-                             -  

Change in amortization period or maturity

     -                             -  

SFR mortgage:

              

Interest rate reduction

     -                             -  

Change in amortization period or maturity

     -                             -  

Dairy & livestock and agribusiness:

              

Interest rate reduction

     -                             -  

Change in amortization period or maturity

     -                             -  

Consumer:

              

Interest rate reduction

               -                             -  

Change in amortization period or maturity

     -                                             -  
  

 

 

 

  

 

 

    

 

 

    

 

 

    

 

 

 

Total loans

     -        $        $        $        $ -  
  

 

 

 

  

 

 

    

 

 

    

 

 

    

 

 

 

 

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Table of Contents
        
For the Nine Months Ended September 30, 2018
      Number of  
Loans
      Pre-Modification
Outstanding
Recorded
Investment
    Post-Modification  
Outstanding
Recorded
Investment
  Outstanding
Recorded

Investment at
  September 30, 2018  
  Financial Effect
Resulting From
    Modifications (2)    
    (Dollars in thousands)

Commercial and industrial:

         

Interest rate reduction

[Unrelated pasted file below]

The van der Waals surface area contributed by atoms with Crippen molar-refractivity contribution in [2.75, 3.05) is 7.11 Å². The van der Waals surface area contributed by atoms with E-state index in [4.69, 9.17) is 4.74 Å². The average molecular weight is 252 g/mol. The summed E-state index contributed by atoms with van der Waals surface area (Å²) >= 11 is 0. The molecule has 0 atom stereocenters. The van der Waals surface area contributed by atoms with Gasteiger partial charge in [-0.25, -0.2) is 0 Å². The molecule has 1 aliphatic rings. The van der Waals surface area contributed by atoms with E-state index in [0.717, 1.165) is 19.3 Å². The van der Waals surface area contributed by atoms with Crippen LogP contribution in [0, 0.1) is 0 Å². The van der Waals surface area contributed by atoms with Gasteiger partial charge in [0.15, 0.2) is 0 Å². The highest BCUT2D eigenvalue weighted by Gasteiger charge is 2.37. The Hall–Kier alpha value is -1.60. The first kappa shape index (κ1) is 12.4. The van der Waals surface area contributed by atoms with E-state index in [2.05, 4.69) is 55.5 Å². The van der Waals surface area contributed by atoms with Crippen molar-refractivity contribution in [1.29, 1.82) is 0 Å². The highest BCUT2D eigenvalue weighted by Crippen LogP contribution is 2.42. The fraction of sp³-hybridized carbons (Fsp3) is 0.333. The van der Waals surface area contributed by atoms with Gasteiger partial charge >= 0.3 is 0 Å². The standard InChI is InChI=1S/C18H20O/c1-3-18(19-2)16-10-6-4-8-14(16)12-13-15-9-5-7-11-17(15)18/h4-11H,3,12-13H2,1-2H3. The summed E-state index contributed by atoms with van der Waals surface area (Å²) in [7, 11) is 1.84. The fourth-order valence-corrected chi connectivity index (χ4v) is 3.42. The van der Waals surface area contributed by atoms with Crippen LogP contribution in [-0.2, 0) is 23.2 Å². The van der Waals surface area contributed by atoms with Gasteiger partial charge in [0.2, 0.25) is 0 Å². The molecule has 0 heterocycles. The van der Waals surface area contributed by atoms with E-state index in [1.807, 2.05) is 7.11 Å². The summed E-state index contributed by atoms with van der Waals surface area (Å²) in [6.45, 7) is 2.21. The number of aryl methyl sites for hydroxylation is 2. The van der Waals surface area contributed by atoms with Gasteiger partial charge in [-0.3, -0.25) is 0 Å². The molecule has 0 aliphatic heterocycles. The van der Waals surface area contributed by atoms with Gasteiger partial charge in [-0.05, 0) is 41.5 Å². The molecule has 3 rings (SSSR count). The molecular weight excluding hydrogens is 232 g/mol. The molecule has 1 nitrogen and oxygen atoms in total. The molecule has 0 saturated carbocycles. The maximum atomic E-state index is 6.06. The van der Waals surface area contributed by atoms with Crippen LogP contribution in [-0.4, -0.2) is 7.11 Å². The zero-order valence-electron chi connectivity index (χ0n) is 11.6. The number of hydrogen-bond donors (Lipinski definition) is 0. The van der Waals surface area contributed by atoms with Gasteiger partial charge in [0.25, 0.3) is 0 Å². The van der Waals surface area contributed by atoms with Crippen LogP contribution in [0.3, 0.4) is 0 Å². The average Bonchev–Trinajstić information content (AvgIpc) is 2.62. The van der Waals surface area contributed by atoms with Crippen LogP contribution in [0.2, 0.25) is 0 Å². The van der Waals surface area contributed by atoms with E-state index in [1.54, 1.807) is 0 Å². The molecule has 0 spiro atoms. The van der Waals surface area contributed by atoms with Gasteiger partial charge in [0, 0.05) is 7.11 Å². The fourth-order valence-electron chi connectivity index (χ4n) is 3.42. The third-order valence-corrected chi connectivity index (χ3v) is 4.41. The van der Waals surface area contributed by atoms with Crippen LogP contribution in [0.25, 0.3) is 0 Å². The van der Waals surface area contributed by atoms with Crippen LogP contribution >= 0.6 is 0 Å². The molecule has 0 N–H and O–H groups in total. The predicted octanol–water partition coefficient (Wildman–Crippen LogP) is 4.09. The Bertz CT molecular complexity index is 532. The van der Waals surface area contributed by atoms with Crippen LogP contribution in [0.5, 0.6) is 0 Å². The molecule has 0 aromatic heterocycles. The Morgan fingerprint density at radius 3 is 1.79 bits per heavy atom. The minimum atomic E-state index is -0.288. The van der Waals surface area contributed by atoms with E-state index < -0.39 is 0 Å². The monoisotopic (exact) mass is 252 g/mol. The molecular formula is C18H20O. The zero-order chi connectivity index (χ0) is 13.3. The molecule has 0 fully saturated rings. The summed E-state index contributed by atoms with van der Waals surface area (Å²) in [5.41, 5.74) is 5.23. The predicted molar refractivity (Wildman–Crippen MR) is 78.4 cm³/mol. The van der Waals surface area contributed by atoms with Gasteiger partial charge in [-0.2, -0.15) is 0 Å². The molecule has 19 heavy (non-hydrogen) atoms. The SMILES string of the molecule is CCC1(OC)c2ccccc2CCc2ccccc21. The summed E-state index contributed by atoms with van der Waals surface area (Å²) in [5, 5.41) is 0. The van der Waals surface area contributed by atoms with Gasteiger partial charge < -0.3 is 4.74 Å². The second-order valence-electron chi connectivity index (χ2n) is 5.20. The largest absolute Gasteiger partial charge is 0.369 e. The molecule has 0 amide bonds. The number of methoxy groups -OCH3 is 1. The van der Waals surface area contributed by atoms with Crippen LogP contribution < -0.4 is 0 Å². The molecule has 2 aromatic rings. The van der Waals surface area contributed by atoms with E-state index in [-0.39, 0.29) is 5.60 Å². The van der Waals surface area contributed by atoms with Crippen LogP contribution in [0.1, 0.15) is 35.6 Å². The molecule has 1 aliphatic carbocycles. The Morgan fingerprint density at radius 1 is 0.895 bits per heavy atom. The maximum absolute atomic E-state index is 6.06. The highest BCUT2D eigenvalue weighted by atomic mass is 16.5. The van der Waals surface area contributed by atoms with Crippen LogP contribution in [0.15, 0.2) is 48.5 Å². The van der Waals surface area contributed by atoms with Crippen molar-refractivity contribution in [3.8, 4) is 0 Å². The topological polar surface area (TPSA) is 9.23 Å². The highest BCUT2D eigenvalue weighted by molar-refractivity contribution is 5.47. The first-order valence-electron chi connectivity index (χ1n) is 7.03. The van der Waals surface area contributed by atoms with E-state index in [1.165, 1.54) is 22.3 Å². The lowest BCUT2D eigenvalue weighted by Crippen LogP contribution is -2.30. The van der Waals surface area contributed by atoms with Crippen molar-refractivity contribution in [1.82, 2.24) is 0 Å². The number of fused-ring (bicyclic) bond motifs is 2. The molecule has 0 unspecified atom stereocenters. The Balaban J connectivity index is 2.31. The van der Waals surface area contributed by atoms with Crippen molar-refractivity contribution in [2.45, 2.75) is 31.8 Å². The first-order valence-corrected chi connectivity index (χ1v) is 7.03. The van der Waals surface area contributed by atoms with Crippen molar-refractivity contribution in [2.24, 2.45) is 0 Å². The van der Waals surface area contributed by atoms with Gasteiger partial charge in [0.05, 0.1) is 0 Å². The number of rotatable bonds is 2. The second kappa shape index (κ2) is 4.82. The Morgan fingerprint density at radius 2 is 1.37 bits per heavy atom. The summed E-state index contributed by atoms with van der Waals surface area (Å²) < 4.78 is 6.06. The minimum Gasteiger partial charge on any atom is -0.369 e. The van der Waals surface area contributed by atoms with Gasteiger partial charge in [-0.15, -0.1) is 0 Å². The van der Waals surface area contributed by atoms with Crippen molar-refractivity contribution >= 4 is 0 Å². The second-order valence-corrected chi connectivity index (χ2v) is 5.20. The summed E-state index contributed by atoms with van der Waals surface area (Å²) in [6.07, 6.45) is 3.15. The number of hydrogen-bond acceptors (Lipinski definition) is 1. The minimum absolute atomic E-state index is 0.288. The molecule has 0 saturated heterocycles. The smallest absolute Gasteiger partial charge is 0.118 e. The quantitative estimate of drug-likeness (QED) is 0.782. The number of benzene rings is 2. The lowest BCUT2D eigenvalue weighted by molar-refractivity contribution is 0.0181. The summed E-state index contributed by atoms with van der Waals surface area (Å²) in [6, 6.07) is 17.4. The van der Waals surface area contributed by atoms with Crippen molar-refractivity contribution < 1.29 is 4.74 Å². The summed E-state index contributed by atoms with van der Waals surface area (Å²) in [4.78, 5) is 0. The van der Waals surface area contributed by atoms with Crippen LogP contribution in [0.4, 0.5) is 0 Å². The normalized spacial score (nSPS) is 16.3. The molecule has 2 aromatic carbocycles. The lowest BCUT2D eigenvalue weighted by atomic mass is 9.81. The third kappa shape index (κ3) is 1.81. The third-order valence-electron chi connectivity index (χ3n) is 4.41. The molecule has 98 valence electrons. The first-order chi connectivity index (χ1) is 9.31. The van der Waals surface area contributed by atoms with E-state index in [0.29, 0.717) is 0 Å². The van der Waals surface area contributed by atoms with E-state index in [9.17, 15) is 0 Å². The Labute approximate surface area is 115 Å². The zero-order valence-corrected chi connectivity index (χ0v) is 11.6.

-     $ -     $ -     $ -     $ -  

Change in amortization period or maturity

    1       38       38       27       -  

Real estate:

         

Commercial real estate:

         

Owner occupied

         

Interest rate reduction

    -       -       -       -       -  

Change in amortization period or maturity

    -       -       -       -       -  

Non-owner occupied

         

Interest rate reduction

    -       -       -       -       -  

Change in amortization period or maturity

    -       -       -       -       -  

SFR mortgage:

         

Interest rate reduction

    -       -       -       -       -  

Change in amortization period or maturity

    1       311       311       304       -  

Dairy & livestock and agribusiness:

         

Interest rate reduction

    -       -       -       -       -  

Change in amortization period or maturity

    -       -       -       -       -  

Consumer:

         

Interest rate reduction

              -       -       -       -       -  

Change in amortization period or maturity

    1       278       278       272                           -  
 

 

 

 

 

 

 

 

 

 

 

 

 

 

 

 

 

 

 

 

Total loans

    3       $ 627       $ 627       $ 603       $ -  
 

 

 

 

 

 

 

 

 

 

 

 

 

 

 

 

 

 

 

 

 

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Table of Contents
    For the Nine Months Ended September 30, 2017
      Number of  
Loans
    Pre-Modification  
Outstanding
Recorded
Investment
    Post-Modification  
Outstanding
Recorded
Investment
  Outstanding
Recorded
Investment at
  September 30, 2017  
  Financial Effect
Resulting From
    Modifications (2)    
    (Dollars in thousands)

Commercial and industrial:

         

Interest rate reduction

    -       $ -       $ -       $ -       $ -  

Change in amortization period or maturity

    -       -       -       -       -  

Real estate:

         

Commercial real estate:

         

Owner occupied